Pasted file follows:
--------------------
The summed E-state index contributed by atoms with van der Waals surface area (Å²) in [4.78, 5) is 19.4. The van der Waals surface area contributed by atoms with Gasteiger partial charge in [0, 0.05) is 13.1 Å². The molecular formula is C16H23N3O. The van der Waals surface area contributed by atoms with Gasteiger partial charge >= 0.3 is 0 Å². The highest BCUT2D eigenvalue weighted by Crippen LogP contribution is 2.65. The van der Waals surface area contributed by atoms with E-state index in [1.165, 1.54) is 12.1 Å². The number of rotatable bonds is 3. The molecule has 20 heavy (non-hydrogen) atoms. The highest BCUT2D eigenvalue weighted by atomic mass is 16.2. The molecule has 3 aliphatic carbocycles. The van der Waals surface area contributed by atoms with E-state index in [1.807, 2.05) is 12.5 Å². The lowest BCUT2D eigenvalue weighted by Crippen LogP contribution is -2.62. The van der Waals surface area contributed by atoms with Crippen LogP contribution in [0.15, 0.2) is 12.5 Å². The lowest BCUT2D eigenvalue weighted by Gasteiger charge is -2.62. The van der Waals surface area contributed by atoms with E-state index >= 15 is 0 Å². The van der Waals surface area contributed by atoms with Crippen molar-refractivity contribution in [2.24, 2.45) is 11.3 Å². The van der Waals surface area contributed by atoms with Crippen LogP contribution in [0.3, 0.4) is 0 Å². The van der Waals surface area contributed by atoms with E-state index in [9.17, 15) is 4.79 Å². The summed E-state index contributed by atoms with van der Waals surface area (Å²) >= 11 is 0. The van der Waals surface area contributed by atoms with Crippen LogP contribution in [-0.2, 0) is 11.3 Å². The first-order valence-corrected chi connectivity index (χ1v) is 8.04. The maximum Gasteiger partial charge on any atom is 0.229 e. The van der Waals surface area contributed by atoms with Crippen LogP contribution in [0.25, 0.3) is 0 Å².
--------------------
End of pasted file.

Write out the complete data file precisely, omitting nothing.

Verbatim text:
The summed E-state index contributed by atoms with van der Waals surface area (Å²) in [4.78, 5) is 19.4. The van der Waals surface area contributed by atoms with Gasteiger partial charge in [0, 0.05) is 13.1 Å². The molecular formula is C16H23N3O. The van der Waals surface area contributed by atoms with Gasteiger partial charge >= 0.3 is 0 Å². The highest BCUT2D eigenvalue weighted by Crippen LogP contribution is 2.65. The van der Waals surface area contributed by atoms with E-state index in [1.165, 1.54) is 12.1 Å². The number of rotatable bonds is 3. The molecule has 20 heavy (non-hydrogen) atoms. The highest BCUT2D eigenvalue weighted by atomic mass is 16.2. The molecule has 3 aliphatic carbocycles. The van der Waals surface area contributed by atoms with E-state index in [1.807, 2.05) is 12.5 Å². The lowest BCUT2D eigenvalue weighted by Crippen LogP contribution is -2.62. The van der Waals surface area contributed by atoms with Crippen LogP contribution in [0.15, 0.2) is 12.5 Å². The lowest BCUT2D eigenvalue weighted by Gasteiger charge is -2.62. The van der Waals surface area contributed by atoms with E-state index >= 15 is 0 Å². The van der Waals surface area contributed by atoms with Crippen molar-refractivity contribution in [2.24, 2.45) is 11.3 Å². The van der Waals surface area contributed by atoms with Crippen LogP contribution in [0.3, 0.4) is 0 Å². The van der Waals surface area contributed by atoms with E-state index in [9.17, 15) is 4.79 Å². The summed E-state index contributed by atoms with van der Waals surface area (Å²) >= 11 is 0. The van der Waals surface area contributed by atoms with Crippen LogP contribution in [-0.2, 0) is 11.3 Å². The first-order valence-corrected chi connectivity index (χ1v) is 8.04. The maximum Gasteiger partial charge on any atom is 0.229 e. The van der Waals surface area contributed by atoms with Crippen LogP contribution in [0.25, 0.3) is 0 Å².